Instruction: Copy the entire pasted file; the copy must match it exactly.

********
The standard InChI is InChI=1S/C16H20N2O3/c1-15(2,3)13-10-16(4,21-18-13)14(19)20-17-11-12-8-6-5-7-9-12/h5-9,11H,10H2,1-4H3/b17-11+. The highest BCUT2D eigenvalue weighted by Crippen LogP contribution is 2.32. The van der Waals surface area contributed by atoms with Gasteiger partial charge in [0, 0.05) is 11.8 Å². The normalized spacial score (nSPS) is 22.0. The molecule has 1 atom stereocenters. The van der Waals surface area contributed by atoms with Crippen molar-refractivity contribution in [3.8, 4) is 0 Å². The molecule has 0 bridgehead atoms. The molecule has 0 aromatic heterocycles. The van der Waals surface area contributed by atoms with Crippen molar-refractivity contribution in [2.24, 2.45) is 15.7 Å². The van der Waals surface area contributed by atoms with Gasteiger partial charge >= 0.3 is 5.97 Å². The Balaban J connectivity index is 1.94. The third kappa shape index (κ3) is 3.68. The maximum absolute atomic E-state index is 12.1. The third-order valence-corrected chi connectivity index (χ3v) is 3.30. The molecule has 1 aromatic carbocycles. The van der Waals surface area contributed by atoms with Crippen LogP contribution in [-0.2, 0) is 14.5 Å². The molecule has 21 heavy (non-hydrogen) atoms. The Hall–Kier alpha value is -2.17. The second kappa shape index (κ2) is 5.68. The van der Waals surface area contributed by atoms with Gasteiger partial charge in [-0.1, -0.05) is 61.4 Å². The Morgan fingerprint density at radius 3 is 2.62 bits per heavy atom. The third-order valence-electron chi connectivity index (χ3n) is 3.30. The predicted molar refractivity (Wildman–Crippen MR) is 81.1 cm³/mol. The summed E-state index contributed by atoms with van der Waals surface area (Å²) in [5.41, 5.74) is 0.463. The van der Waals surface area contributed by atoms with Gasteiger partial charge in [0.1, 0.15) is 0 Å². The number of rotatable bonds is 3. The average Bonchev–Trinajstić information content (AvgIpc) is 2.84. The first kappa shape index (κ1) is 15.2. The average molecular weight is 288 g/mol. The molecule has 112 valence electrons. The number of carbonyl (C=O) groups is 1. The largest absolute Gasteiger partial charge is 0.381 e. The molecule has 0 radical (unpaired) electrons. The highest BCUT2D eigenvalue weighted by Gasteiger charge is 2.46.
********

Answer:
The standard InChI is InChI=1S/C16H20N2O3/c1-15(2,3)13-10-16(4,21-18-13)14(19)20-17-11-12-8-6-5-7-9-12/h5-9,11H,10H2,1-4H3/b17-11+. The highest BCUT2D eigenvalue weighted by Crippen LogP contribution is 2.32. The van der Waals surface area contributed by atoms with Gasteiger partial charge in [0, 0.05) is 11.8 Å². The normalized spacial score (nSPS) is 22.0. The molecule has 1 atom stereocenters. The van der Waals surface area contributed by atoms with Crippen molar-refractivity contribution in [3.8, 4) is 0 Å². The molecule has 0 bridgehead atoms. The molecule has 0 aromatic heterocycles. The van der Waals surface area contributed by atoms with Crippen molar-refractivity contribution in [2.24, 2.45) is 15.7 Å². The van der Waals surface area contributed by atoms with Gasteiger partial charge >= 0.3 is 5.97 Å². The Balaban J connectivity index is 1.94. The third kappa shape index (κ3) is 3.68. The maximum absolute atomic E-state index is 12.1. The third-order valence-corrected chi connectivity index (χ3v) is 3.30. The molecule has 1 aromatic carbocycles. The van der Waals surface area contributed by atoms with Crippen LogP contribution in [-0.2, 0) is 14.5 Å². The molecule has 21 heavy (non-hydrogen) atoms. The Hall–Kier alpha value is -2.17. The second kappa shape index (κ2) is 5.68. The van der Waals surface area contributed by atoms with Gasteiger partial charge in [-0.1, -0.05) is 61.4 Å². The Morgan fingerprint density at radius 3 is 2.62 bits per heavy atom. The third-order valence-electron chi connectivity index (χ3n) is 3.30. The predicted molar refractivity (Wildman–Crippen MR) is 81.1 cm³/mol. The summed E-state index contributed by atoms with van der Waals surface area (Å²) in [5.41, 5.74) is 0.463. The van der Waals surface area contributed by atoms with Gasteiger partial charge in [0.1, 0.15) is 0 Å². The number of rotatable bonds is 3. The average Bonchev–Trinajstić information content (AvgIpc) is 2.84. The first kappa shape index (κ1) is 15.2. The average molecular weight is 288 g/mol. The molecule has 112 valence electrons. The number of carbonyl (C=O) groups is 1. The largest absolute Gasteiger partial charge is 0.381 e. The molecule has 0 radical (unpaired) electrons. The highest BCUT2D eigenvalue weighted by Gasteiger charge is 2.46.